Illinois is voting today on sports gambling

FairWarning

Bells Beer Connoisseur
#1
Can’t wait to see which Democrat from the Chicago-area messes this up.

Ex-Raider Napoleon Harris high up on the list.
 
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#3
If it's going to happen this year, it has to happen today.

There was some hope as of a couple hours ago.
 
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O'Royken

EOG Dedicated
#7
They just extended the work week to include Saturday and Sunday.

Two more days.

Looks promising now.
 
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FairWarning

Bells Beer Connoisseur
#10
Typical shitshow in the Land of Lincoln. As of now, no Illinois colleges games will be offered.

Joe Ostrowski on Twitter is the guy to follow.
 
#15
https://www.legalsportsreport.com/33131/illinois-sports-betting-last-day-2019/

The exhaustive effort to legalize sports betting before adjournment is in overtime in Illinois.
Friday was frantic in the state capitol, with a myriad of key issues to hammer out on the last day of the scheduled session. Lawmakers did make a dent in the pile of bills, but leaders were forced to issue a bad-news bulletin extending the work week through Sunday.
Although sports betting remains unresolved, a substantial effort has materialized.
Rep. Robert Rita grabbed the reins on Friday, borrowing from the framework of Rep. Mike Zalewski to cobble together a compromise bill. His effort ran out of daylight on the House floor, but the bonus weekend of lawmaking means there’s still hope for IL sports betting this year.
While there is some momentum, failure to cast a vote on Friday makes the task a little bit taller. Any bills considered from here on out require a 3/5ths supermajority to pass, a threshold that may simply be out of reach.
 
#23
The plan also allows for a long-awaited casino to be built in Chicago. While language provides that such a casino must be privately-owned, a task force would examine whether the city could own it sometime in the future.



Chicago’s sports arenas could also pay $10 million to set up a sports betting parlor within the arenas themselves or within a five-block radius. While the bill allows official league data to be used for sports betting, it does not give any royalties to the leagues.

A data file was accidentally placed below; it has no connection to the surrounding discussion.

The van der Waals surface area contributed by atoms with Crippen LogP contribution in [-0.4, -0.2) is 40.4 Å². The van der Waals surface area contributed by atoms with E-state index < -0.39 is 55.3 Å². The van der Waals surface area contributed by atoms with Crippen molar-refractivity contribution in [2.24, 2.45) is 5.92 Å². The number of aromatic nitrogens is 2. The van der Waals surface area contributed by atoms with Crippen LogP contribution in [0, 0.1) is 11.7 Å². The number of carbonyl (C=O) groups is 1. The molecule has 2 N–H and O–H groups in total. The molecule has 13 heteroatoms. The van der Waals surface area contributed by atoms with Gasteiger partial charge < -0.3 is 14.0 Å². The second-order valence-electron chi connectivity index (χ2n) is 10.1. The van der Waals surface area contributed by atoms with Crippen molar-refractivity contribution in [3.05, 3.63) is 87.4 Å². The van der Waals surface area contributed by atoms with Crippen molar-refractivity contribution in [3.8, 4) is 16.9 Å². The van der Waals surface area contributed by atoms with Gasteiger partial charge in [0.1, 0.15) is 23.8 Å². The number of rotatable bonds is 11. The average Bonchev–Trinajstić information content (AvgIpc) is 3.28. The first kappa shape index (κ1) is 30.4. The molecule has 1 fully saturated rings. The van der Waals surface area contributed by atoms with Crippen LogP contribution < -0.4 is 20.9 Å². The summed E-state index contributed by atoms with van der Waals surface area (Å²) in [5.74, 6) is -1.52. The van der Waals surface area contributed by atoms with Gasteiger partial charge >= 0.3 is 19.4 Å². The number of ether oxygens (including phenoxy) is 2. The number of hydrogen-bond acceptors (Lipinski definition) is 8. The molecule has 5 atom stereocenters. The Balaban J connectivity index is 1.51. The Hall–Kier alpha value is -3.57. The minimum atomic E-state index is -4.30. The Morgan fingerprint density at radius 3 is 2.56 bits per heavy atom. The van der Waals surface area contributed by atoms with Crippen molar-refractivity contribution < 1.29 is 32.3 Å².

The state’s race tracks would also be allowed to install slot machines and more, turning them into “racinos.”
 

Valuist

EOG Dedicated
#25
The plan also allows for a long-awaited casino to be built in Chicago. While language provides that such a casino must be privately-owned, a task force would examine whether the city could own it sometime in the future.



Chicago’s sports arenas could also pay $10 million to set up a sports betting parlor within the arenas themselves or within a five-block radius. While the bill allows official league data to be used for sports betting, it does not give any royalties to the leagues.

The state’s race tracks would also be allowed to install slot machines and more, turning them into “racinos.”
I wonder how well a casino would do within the city limits. Rivers is right on the edge of the NW side, near O'Hare. And the Horseshoe in Hammond is literally blocks from the state line and the SE border of Chicago. Sure, it would siphon some customers from those venues, but really doubt any new customers would be created. If one lives if Chicago and wants to go to a casino, there's already options not far away.
 

FairWarning

Bells Beer Connoisseur
#26
I wonder how well a casino would do within the city limits. Rivers is right on the edge of the NW side, near O'Hare. And the Horseshoe in Hammond is literally blocks from the state line and the SE border of Chicago. Sure, it would siphon some customers from those venues, but really doubt any new customers would be created. If one lives if Chicago and wants to go to a casino, there's already options not far away.